From Endurance to Dressage
And That's How It's Done
Lessons with my trainer are a very interesting thing. I ride with her every week which I think is fairly common. I realize that budget, proximity, weather, and work/family schedules probably have a lot to do with how frequently you get to ride with your trainer. My limited experience tells me that weekly is more than some get, but less than others get.
So what do I mean by interesting? I mean that sometimes the lesson is literally a Game Changer. Other times, I walk away thinking, that was cool, but I am not sure how to get that on my own. Those days are great in their own right because I get to feel a better ride than I might otherwise feel on my own. It's the Game Changers that I live for.
In the last couple of months, there have been a number of Game Changers or epiphanal rides. [And that's really a word - I looked it up. It means the state or quality of being like an epiphany.] The first real AHA! came when JL finally taught me how to get a walk that was on the bit. I squeezed Speedy forward, but I didn't let his nose pop up. I asked him to step forward and reach over his back. Oh, it was hard, and there was lots of ROCK THE REIN!!!!, but he and I both got it. It was an epiphany. He and I both felt it. Game Changer ...
Once we learned that, I was able to duplicate the feeling at the trot. That doesn't mean we're perfect, but he and I both know that he can lift himself into the trot nicely, and he no longer needs to claw his way there with his front legs. We're slowly putting the concept to use in the canter. I am still missing something, but we're almost there.
The next Game Changer came with JL's Crack the Nut visual. I know that just came this past weekend, but holy heck has that opened up my eyes! That simple concept is reconfiguring my upper body. We've worked on my seat and legs for quite a long time and hadn't really started on my upper body ... OH MY GOD! I just had ANOTHER epiphany. Man, JL is SMART! She told me last summer that first she would get my leg and seat right and then we'd start moving up my body. Holy crap! That's what she just did, and I only just this very instant realized it. I swear, I am about to cry. What an incredible compliment. That must mean my seat and leg have approached the realm of acceptable. Sniff.
I am truly sitting here with a stunned look on my face.
Okay ... getting over the shock of that particular epiphany, what I was about to say was that during the Crack the Nut explanation, JL added a second part to the visual that I couldn't absorb at that exact moment, but while riding on Thursday afternoon, BAM! I got it. She laughingly said, Stick 'em out! I'm sure the ladies out there, and probably the gents as well, know what she was referring to. I know it's not very classy, but ... she meant boobs. There, I said it! As a junior high girl who was hideously embarrassed to have boobs, the thought of sticking 'em out is a bit embarrassing. That's what hoochie mamas do, not college educated teachers! But there it is. Thursday's ride found me sticking 'em out and loving it.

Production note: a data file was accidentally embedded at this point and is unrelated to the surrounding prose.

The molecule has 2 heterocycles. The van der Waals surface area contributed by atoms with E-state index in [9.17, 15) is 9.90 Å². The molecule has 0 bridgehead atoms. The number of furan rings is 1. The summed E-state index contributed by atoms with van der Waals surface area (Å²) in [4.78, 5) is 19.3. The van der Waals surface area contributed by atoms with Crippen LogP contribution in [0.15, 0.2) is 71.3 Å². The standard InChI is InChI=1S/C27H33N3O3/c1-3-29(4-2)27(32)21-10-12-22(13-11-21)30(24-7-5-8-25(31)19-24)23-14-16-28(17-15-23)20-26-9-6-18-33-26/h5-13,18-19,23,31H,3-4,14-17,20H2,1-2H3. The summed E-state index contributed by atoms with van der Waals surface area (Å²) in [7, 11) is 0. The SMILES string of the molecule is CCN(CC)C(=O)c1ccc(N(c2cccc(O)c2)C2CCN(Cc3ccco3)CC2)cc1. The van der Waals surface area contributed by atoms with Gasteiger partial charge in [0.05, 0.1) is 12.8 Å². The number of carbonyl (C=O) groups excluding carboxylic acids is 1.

Cracking a Nut refers to the back side, but sticking 'em out is what happens up front. A word of caution: if you are a rider who tends to arch her back, these two visuals might not work for you. As a rider with rounded shoulders, this is probably right up your alley.
Thursday afternoon was Speedy's turn for some work. I cracked a nut. I stuck 'em out and we had the best ride together that we've ever had. Don't get me wrong. He did a few naughty things like bolting when he heard the chicken in the grass, leaning on my rein, falling in, and kicking out a bit on the right lead canter, but I knew how to school him through every single naughty. And when I did, he just got better and better.
And that's how it's done!
2/24/2012 10:13:13 am
I'm working on it! :0)
2/24/2012 06:05:09 am
Oh, you are slick! I was thinking "my back will hollow", but then I read your little cautionary note. I have spent considerable time "rounding my back" because I was taught to "crack my back" and straighten. I do not recommend that analogy! Great post.
2/24/2012 10:17:39 am
Val - I am not sure which problem is more difficult to over-come: hollow back or rounded shoulders! Hollow back can certainly cause some back pain that doesn't accompany the rounded shoulders. As an endurance rider, I tended to ride with a hollow back since endurance riders don't sit deep. It's a more forward seat. To use your upper body for a whoa, it tends to put a curve in your lower back. I rode with aching shoulder blades for many years.
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About the Writer and Rider
I am a lifelong rider.
I began endurance riding in 1996 where I ultimately completed five, one-day 100 mile races, the 200-mile Death Valley Encounter, and numerous other 50, 65, and 75 mile races. I began showing dressage in 2010.
Welcome to my dressage journey.
About Speedy G
Speedy went from endurance horse to dressage horse. After helping me earn a USDF Bronze medal in the summer of 2020, he is now semi-retired. Speedy is a 2004, 15'1 hand, purebred Arabian gelding. His Arabian Horse Registry name is G Ima Starr FA.
Izzy was started as a four-year old and then spent the next 18 months in pasture growing up. I bought him as a six-year old, and together, we are showing at the lower levels. He is a 2008, 16'3 hand warmblood gelding. His Rheinland Pfalz-saar International (RPSI) name is Imperioso.
National Rider Awards
State Rider Awards
State Horse Awards
CDS Sapphire Rider Award
Third Level: 63.514%
Third Level: 62.105%
2023 Show Season
(r) Ride-a-Test Clinic
2023 Show Schedule
2023 Completed …
2023 Qualifying Scores
Regional Adult Amateur Competition (RAAC)
Qualifying Training Level
3 Scores/2 Judges/60%: